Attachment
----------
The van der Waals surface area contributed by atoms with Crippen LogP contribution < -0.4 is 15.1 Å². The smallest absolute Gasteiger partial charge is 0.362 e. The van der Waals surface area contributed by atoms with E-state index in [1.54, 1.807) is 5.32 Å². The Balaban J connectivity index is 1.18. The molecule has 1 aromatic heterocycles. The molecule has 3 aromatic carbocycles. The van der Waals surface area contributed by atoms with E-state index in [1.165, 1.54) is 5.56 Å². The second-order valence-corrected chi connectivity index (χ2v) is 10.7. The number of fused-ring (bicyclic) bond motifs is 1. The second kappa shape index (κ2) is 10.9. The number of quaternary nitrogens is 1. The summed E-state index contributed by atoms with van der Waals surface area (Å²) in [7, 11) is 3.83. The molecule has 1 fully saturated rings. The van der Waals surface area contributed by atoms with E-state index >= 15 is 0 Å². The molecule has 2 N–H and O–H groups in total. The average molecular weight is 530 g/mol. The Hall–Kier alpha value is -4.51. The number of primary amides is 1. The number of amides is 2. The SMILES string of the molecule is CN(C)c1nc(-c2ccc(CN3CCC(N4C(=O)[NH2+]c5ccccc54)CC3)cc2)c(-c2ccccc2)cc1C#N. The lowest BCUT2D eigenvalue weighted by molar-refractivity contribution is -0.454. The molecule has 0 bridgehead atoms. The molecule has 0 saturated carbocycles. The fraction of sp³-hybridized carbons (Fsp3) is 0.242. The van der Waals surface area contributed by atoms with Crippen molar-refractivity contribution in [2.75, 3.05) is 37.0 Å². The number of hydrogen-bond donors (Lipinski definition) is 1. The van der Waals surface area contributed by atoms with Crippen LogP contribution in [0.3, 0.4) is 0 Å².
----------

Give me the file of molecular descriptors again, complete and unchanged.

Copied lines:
The van der Waals surface area contributed by atoms with Crippen LogP contribution < -0.4 is 15.1 Å². The smallest absolute Gasteiger partial charge is 0.362 e. The van der Waals surface area contributed by atoms with E-state index in [1.54, 1.807) is 5.32 Å². The Balaban J connectivity index is 1.18. The molecule has 1 aromatic heterocycles. The molecule has 3 aromatic carbocycles. The van der Waals surface area contributed by atoms with E-state index in [1.165, 1.54) is 5.56 Å². The second-order valence-corrected chi connectivity index (χ2v) is 10.7. The number of fused-ring (bicyclic) bond motifs is 1. The second kappa shape index (κ2) is 10.9. The number of quaternary nitrogens is 1. The summed E-state index contributed by atoms with van der Waals surface area (Å²) in [7, 11) is 3.83. The molecule has 1 fully saturated rings. The van der Waals surface area contributed by atoms with E-state index >= 15 is 0 Å². The molecule has 2 N–H and O–H groups in total. The average molecular weight is 530 g/mol. The Hall–Kier alpha value is -4.51. The number of primary amides is 1. The number of amides is 2. The SMILES string of the molecule is CN(C)c1nc(-c2ccc(CN3CCC(N4C(=O)[NH2+]c5ccccc54)CC3)cc2)c(-c2ccccc2)cc1C#N. The lowest BCUT2D eigenvalue weighted by molar-refractivity contribution is -0.454. The molecule has 0 bridgehead atoms. The molecule has 0 saturated carbocycles. The fraction of sp³-hybridized carbons (Fsp3) is 0.242. The van der Waals surface area contributed by atoms with Crippen molar-refractivity contribution in [2.75, 3.05) is 37.0 Å². The number of hydrogen-bond donors (Lipinski definition) is 1. The van der Waals surface area contributed by atoms with Crippen LogP contribution in [0.3, 0.4) is 0 Å².